Yeah sorry I should have clarified, I meant, did you find one regarding the post you initially made. I agree with you, don't rush it. One additional suggestion would be using a company like REI. The great thing about them is that you can buy a backpack and use for a whole year and then if you don't like it you can return it, no questions asked. I certainly don't abuse this policy, but I have most definitely bought items from them, actually used them on a trip and then got home and immediately returned them because they didn't work out.
 

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Yeah sorry I should have clarified, I meant, did you find one regarding the post you initially made. I agree with you, don't rush it. One additional suggestion would be using a company like REI. The great thing about them is that you can buy a backpack and use for a whole year and then if you don't like it you can return it, no questions asked. I certainly don't abuse this policy, but I have most definitely bought items from them, actually used them on a trip and then got home and immediately returned them because they didn't work out.
Exactly what I was thinking and you can try them on and see what fits you best and if you try it and it isn't as comfy as you thought, they'll take it back.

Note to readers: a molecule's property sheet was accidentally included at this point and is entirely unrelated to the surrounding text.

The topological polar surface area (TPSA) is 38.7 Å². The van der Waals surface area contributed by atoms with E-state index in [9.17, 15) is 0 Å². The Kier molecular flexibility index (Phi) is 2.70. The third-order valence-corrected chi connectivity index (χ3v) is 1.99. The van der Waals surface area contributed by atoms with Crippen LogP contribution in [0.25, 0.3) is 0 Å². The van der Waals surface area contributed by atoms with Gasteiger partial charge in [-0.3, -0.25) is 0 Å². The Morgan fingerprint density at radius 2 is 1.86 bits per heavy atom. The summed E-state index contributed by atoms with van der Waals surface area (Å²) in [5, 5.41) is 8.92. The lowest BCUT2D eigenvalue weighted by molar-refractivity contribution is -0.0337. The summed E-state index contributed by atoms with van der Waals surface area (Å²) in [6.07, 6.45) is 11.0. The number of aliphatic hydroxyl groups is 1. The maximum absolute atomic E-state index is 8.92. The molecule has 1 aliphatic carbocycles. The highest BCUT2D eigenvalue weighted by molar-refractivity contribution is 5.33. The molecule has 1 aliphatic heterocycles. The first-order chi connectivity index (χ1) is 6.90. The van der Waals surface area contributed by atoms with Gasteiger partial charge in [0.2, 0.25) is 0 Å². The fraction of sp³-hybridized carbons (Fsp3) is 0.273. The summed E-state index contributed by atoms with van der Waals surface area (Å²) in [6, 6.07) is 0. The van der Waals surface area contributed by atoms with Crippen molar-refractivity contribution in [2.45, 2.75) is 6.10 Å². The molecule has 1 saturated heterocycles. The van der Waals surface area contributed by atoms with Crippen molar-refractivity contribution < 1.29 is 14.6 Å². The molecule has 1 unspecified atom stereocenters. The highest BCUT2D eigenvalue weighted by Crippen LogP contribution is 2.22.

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Discussion Starter #18
Yeah sorry I should have clarified, I meant, did you find one regarding the post you initially made. I agree with you, don't rush it. One additional suggestion would be using a company like REI. The great thing about them is that you can buy a backpack and use for a whole year and then if you don't like it you can return it, no questions asked. I certainly don't abuse this policy, but I have most definitely bought items from them, actually used them on a trip and then got home and immediately returned them because they didn't work out.

No, haven't picked up anything yet. I will probably not get anything before teh end of the year, but definately want something before springtime.

As for REI - I have thought about that also. I have an REI member **** and currently have my last years rebate waiting for me to use so I will definitely go down and talk to them before I jump into anything.
 

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It's hard to beat Osprey for comfortable, well designed, high quality hiking backpacks.